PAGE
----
Growing LumenEd through Kickstarter
As the school year draws to an end and four of five members of team LumenEd—including Henry Harboe ’15, an economics major who joined the group in November 2013—prepare for graduation, they are working toward two primary goals: product improvement and expansion.
In regards to product, the team plans to replace Raspberry PI with an Android-based platform that will be easier for teachers to use. And for expansion, Khosla says the target for the 2015-2016 school year is 100 classrooms, 50 in New Delhi and 50 in various cities throughout the U.S. including New York and Chicago. A total of eleven classrooms (six in New Delhi and five in the U.S.) are already using the Bright Orange Box. LumenEd is also expanding its reach into Ghana and Senegal, Africa, with help from the NGOs Hope for Ghana and the SEED Project.
To help reach these goals, LumenEd hopes to raise $40,000 on Kickstarter. The team has until 8:54 a.m. on Sunday, April 26, to raise the sum. As with all Kickstarter projects, the LumenEd project must reach its minimum goal by this time in order to receive any funding.
“There has never been a solution before that has brought global learning and the possibility of accessing educational resources to classrooms that don’t have internet or electricity. We’re giving teachers a fantastic teaching aid and the opportunity to explore populations students wouldn’t have otherwise gotten the chance to,” Khosla says. “If you’re thinking of giving money to us, stop thinking and do it.”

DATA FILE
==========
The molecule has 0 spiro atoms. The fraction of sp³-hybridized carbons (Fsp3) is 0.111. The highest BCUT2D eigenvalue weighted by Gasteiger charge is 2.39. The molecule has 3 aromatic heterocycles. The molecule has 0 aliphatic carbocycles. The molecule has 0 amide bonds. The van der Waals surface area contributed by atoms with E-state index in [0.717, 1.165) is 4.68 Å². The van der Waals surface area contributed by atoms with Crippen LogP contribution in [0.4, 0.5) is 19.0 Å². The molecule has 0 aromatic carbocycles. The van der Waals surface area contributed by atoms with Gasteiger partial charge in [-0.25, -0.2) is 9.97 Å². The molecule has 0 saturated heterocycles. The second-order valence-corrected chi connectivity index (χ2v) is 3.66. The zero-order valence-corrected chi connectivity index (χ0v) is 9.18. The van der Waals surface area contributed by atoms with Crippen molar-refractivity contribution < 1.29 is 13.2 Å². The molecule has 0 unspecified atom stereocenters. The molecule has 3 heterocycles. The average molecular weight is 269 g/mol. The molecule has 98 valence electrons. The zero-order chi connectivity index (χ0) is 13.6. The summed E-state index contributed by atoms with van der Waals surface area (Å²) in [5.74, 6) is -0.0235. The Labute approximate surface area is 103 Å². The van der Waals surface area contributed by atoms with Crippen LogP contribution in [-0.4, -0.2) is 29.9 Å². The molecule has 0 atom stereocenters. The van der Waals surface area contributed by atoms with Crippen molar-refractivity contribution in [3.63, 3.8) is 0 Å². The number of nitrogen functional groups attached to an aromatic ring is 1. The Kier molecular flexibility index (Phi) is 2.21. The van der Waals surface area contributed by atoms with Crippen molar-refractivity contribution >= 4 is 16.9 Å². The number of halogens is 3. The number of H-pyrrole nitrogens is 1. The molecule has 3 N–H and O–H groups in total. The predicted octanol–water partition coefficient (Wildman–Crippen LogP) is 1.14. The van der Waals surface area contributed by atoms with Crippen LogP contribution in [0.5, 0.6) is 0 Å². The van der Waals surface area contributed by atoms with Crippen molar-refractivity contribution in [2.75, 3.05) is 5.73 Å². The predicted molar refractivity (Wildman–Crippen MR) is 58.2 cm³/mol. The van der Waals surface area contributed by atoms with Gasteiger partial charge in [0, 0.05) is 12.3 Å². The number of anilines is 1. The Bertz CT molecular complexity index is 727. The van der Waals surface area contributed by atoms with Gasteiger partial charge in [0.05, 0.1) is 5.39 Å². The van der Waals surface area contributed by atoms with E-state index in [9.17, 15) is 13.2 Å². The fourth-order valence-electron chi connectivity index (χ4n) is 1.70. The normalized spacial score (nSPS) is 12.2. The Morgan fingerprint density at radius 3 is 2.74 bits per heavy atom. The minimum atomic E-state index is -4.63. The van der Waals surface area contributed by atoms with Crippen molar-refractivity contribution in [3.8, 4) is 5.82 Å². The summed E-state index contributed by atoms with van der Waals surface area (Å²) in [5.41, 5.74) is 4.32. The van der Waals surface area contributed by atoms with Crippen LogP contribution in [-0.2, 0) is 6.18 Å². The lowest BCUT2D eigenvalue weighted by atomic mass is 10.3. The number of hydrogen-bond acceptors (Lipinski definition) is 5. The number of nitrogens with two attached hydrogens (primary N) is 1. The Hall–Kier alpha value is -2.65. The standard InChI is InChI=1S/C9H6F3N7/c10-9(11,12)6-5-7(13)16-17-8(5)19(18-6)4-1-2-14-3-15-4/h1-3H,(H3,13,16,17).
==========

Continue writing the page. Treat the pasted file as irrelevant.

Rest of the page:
If LumenEd does not reach its $40,000 funding goal, Khosla says the team will continue with its work on a smaller scale. “If we don’t get kickstarter funding, we’ll develop a stripped down version of Bright Orange Box, similar to the one we built in New Delhi over the summer. We’ll focus our efforts almost completely on the Pen Pal Program, making sure the American teachers and the Indian teachers are having a culturally vibrant and interactive exchange of ideas and videos and that their kids are happy,” he says. “That only requires time, and being 20, 21, and 22-years-old, time is a resource we have. Right now we have the advantage of subsisting on Ramen and very little sleep.”
He continues, “These are some of the craziest, most hardworking guys. These guys have spent 11-hour days in a dingy office in New Delhi for a period of three months putting these boxes together by hand. We have too much momentum not to go forward.”